Discipline: Biological Sciences
Subcategory: Plant Research
Room: Exhibit Hall
DonnaMarie Miller - Norfolk State University
The history that the Elizabeth River has with the industrial trade has taken a hard toll on the health of the river. The high demand of coal tar creosote needed to preserve railroad ties, cords and wood, has caused pollution in the river through run offs, direct exposure, and chemical spills. Coal Tar Creosote is an oily substance that has sunken and settled into the sediment of the river floor. The creosote is made mostly of Polycyclic Aromatic Hydrocarbons (PAHs) which is a known carcinogen. This chemical compound has caused cancers in many of the marine life that inhabit these toxic waters. According to the Evironmental Protective Agency (EPA), 0.2 ppb is the maximum contamination level (MCL) for PAH in drinking water. The river has over four hundred times the toxicity threshold, causing restorative methods to be put into action. The river’s shore has been compromised. The grass life on the shores of the river have been depleted in the efforts to remove the contaminated sediment. This degradation of the river’s shoreline has raised concern about the affects PAH toxicity can have on germinating seeds. Different species of plants are under evaluation to aid in restorative efforts. The hypothesis of this study will demonstrate that as the creosote concentration level increases, the germination count will decrease. This study tested the amount of seeds that germinate in different creosote concentration levels. The analysis was done by observing the exposure of a radical (primary root). Two different species were exposed to five different concentration levels of creosote. This study found that the higher the level of creosote in the soil, the lower the visible mass and germination rate of little blue stem seeds. The PAHs have a negative effect on the visible mass of the switch grass seedlings, the germination count was not effected. The study demonstartes the germination rate of local plants in toxic conditions and determine the need for restorative measures.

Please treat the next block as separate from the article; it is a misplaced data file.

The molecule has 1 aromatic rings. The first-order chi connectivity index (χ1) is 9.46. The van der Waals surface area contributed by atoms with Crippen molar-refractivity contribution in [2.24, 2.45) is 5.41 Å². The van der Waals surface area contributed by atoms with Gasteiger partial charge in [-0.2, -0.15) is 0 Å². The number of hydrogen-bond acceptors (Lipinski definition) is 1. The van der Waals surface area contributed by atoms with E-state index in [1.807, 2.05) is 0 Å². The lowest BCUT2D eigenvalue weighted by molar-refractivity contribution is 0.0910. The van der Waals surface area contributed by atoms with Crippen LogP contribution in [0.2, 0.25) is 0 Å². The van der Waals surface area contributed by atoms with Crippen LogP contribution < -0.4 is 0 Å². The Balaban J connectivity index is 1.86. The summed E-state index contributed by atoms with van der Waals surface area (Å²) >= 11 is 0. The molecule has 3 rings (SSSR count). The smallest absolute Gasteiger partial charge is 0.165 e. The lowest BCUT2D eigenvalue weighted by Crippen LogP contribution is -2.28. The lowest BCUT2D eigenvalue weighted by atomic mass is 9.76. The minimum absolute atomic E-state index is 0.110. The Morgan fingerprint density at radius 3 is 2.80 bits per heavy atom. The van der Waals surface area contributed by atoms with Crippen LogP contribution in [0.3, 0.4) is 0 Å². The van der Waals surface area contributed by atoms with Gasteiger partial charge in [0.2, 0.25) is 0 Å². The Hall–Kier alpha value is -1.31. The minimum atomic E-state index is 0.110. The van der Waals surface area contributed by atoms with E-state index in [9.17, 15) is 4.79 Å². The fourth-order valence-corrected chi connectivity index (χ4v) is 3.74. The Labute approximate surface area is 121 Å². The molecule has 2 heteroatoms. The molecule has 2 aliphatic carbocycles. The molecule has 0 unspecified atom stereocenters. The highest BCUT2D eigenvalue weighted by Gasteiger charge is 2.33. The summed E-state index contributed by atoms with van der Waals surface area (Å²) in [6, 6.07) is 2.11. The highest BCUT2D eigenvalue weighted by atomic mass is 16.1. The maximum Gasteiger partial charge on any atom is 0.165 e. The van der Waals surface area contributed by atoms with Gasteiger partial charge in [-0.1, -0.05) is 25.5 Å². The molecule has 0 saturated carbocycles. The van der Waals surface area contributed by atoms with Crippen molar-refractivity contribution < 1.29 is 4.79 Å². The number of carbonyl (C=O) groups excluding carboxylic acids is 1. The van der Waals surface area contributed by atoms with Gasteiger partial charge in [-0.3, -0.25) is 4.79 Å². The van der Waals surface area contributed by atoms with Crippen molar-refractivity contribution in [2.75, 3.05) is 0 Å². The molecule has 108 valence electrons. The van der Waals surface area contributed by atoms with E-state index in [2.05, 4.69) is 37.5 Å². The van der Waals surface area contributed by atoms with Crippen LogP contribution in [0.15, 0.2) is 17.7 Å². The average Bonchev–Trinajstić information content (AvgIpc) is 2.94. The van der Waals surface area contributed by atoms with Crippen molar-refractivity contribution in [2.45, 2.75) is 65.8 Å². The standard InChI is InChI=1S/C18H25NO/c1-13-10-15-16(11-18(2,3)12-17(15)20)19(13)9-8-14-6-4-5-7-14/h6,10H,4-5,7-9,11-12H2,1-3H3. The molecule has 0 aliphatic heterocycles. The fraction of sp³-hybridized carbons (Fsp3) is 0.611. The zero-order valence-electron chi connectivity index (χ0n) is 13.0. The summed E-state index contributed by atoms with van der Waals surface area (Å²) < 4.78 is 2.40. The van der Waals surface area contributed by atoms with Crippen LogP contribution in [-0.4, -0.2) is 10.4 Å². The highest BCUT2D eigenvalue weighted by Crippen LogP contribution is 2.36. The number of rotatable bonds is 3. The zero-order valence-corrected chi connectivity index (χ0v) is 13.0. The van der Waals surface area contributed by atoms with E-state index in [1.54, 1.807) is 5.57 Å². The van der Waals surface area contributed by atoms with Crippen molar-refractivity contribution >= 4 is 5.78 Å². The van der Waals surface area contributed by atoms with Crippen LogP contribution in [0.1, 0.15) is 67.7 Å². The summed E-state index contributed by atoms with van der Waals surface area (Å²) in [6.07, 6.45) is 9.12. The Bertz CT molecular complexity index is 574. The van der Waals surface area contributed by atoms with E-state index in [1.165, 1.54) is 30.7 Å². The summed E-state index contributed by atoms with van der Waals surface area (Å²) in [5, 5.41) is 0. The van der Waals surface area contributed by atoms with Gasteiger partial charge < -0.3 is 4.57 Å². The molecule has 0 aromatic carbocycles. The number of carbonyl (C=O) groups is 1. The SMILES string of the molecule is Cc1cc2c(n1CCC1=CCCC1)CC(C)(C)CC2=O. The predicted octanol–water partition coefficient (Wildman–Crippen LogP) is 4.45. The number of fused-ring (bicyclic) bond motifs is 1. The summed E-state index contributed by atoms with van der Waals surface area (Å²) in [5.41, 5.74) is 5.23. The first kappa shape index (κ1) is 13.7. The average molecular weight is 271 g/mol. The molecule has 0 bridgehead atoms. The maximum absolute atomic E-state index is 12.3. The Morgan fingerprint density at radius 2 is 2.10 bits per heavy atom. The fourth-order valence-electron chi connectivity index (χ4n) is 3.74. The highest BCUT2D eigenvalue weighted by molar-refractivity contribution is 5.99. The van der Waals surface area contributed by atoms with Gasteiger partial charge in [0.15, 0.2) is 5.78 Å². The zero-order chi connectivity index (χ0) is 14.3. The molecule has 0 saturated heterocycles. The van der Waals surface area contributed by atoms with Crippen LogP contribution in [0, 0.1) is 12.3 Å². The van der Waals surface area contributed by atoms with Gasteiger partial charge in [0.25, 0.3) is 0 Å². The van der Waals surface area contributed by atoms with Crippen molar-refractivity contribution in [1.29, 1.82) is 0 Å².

Funder Acknowledgement(s): Dr. Stephen Via
Faculty Advisor: Maureen Scott, Mscott@nsu.edu
Role: I was responsible for determining the Creosote levels to be tested, setting up the experiment according to my method choice, maintaining the experiment, and observing and recording the data.